This article has been published in Enabling Education 9
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EENET’s mission is to create conversations around the world about how education systems can support the learning of all children. This means breaking with the history of treating some children as ‘special’ and of separating them from others. It is pleasing, therefore, to note that the international congress to be held in Glasgow, 1-4 August 2005, has chosen to change its title from the ‘International Special Education Congress’ to the ‘Inclusive and Supportive Education Congress‘.

By doing this the organisers are sending out a message that inclusive education addresses the needs of all marginalised groups, not just the ‘special’ education of disabled learners. In this issue of ‘Enabling Education’ you will find thought-provoking views on the debate about inclusive education and its connection (in the minds of many) solely with disability. Where do you stand in this debate?

EENET firmly believes in promoting a view of inclusive education that takes us beyond the inclusion of disabled learners to the inclusion of all marginalised groups. However, this does not mean that disability issues should be allowed to be ‘lost’ in wider debates on inclusion. Efforts to mainstream gender issues into development work have often resulted in the loss of specific projects on women’s and girls’ equality and empowerment. Yet the ‘mainstream’ work continually fails to embrace and address gender issues properly. Can we learn anything from these experiences? Can we rise to the challenge of promoting inclusive education for all, while ensuring that vulnerable groups do not become lost in the ‘mainstream’? EENET believes that we can – but we also know that there is still a long way to go!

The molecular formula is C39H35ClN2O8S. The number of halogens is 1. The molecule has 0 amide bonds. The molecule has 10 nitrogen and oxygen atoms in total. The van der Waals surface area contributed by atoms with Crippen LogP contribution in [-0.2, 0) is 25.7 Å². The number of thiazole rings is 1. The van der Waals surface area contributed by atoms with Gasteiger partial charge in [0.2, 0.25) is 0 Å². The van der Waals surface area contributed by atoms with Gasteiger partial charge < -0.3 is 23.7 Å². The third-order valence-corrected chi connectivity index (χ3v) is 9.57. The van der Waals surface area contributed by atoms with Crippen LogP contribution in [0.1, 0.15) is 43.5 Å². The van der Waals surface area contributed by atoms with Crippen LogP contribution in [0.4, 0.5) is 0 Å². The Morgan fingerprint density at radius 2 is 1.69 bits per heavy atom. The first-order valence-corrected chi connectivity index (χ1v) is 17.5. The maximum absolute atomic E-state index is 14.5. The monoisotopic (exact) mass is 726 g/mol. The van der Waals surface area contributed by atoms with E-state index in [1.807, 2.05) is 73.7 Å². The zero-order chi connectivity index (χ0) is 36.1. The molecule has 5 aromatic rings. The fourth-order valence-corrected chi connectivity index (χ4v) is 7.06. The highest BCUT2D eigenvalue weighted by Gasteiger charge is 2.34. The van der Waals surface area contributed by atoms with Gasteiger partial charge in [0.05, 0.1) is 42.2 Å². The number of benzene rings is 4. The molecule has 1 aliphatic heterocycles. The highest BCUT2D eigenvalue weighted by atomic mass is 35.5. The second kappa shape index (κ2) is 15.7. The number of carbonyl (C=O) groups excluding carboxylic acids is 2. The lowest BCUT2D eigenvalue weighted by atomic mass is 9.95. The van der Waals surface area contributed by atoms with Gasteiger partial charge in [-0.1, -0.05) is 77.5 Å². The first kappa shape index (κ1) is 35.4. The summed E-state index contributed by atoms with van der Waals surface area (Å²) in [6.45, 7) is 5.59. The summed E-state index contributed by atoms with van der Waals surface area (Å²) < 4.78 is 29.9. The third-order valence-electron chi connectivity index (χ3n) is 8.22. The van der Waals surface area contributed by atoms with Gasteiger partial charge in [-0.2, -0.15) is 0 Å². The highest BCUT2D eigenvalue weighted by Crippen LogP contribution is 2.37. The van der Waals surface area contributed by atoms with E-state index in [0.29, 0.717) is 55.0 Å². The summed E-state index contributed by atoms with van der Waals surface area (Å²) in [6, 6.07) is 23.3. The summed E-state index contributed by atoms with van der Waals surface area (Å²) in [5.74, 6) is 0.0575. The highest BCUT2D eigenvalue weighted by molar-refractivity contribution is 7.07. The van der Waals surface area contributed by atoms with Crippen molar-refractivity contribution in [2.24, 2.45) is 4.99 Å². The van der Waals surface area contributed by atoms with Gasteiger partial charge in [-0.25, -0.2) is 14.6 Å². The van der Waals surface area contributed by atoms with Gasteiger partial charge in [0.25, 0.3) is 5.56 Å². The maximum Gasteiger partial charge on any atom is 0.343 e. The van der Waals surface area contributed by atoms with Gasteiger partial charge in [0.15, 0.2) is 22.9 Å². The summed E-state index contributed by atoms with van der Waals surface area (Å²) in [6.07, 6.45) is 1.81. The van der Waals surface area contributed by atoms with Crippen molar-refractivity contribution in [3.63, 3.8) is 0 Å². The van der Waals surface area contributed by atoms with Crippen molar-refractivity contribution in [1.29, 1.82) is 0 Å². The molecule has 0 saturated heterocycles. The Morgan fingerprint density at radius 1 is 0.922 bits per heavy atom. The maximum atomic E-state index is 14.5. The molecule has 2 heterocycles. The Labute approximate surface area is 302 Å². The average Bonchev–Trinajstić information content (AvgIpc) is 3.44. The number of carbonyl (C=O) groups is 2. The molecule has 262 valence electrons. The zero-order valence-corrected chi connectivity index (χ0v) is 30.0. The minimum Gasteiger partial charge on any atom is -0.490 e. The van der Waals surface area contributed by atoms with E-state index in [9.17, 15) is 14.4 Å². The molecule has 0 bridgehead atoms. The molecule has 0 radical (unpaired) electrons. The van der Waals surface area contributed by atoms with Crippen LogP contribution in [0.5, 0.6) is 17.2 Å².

Regular readers will notice that our front page this time features a range of images – rather than the usual editorial. We did this deliberately to highlight the potential of images to promote a different way of thinking about inclusion. EENET’s action research project in Tanzania and Zambia has used images to stimulate reflection and analysis among practitioners and stakeholders about the meaning of inclusive education in their context.

EENET believes that these approaches hold the key to developing a view and an understanding of inclusion that takes account of all learners. The use of photography, drawing, drama and other forms of art and non-written communication can increase the participation of marginalised groups in research activities – and so influence educational change.

As we write this editorial, a lively debate is taking place in England about inclusion and the future of special education – sparked off by Baroness Warnock. (It was the 1978 Warnock Report that began the move towards greater inclusion.) She has called for an inquiry to investigate how the current policy is operating, and has even described England’s ‘statementing’ system as ‘wasteful and bureaucratic’. The debate has polarised opinion for and against special schools. Such debates will continue – in England and around the world. And EENET will continue to contribute to them by making information available to those who need it most, and by encouraging people to think differently about inclusion.